Another historic district could be afoot for the District of Columbia.
Last week, the DC Preservation League applied to the Historic Preservation Office to designate an 18-acre swatch of the Judiciary Square neighborhood as an historic district. Roughly bound by Constitution and Pennsylvania Avenues NW, C Street NW to the south, 6th Street to the west, G Street to the north, and 3rd and 4th Streets NW to the east, the chainsaw-shaped area encompasses 49 buildings, 37 of which are contributing structures.
"The Judiciary Square Historic District offers an extraordinary, layered cross-section of Washington’s cityscape, with its dynamic and shifting balances between landscape, municipal, and federal buildings, and an identity as a city of inhabitants rather than one of governmental functions," the application explains.
With a period of significance stretching from 1791 to 1968, the district is primarily comprised of government buildings with some commercial, religious and multi- and single-family housing sprinkled in, signifying the area's gradual development and shifting identity over the decades. The district also boasts a wide range of architectural styles, including Art Moderne, Brutalism, Classical Revival and Gothic Victorian.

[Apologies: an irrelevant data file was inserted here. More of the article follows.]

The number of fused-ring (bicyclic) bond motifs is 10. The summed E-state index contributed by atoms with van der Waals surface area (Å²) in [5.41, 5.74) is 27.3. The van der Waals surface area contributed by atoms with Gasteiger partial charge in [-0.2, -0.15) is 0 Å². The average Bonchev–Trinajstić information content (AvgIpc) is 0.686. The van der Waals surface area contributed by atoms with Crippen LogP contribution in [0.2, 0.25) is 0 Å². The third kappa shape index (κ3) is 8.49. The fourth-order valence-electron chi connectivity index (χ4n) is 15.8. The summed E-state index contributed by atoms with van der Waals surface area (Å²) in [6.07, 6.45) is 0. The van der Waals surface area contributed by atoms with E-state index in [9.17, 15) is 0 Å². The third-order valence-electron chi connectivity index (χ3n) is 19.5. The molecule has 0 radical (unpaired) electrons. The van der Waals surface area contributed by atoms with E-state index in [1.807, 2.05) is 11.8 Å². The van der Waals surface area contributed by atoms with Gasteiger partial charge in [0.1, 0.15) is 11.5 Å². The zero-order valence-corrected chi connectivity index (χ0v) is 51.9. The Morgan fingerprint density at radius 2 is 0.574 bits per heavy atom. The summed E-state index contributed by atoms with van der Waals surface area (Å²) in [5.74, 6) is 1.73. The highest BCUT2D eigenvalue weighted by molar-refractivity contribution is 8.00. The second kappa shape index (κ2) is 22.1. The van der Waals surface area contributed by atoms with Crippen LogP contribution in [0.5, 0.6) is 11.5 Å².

"Collectively, the assemblage illustrates the unique nexus between public spaces and urban development in the nation’s capital," the application states. A Historic Preservation Review Board hearing on this district has not yet been scheduled.
See other articles related to: dc preservation league, historic district, historic preservation, historic preservation office, historic preservation review board, judiciary square, judiciary square historic district, l'enfant plan
This article originally published at https://dc.urbanturf.com/articles/blog/landmark-filled-judiciary-square-gets-historic-district-application/15026.
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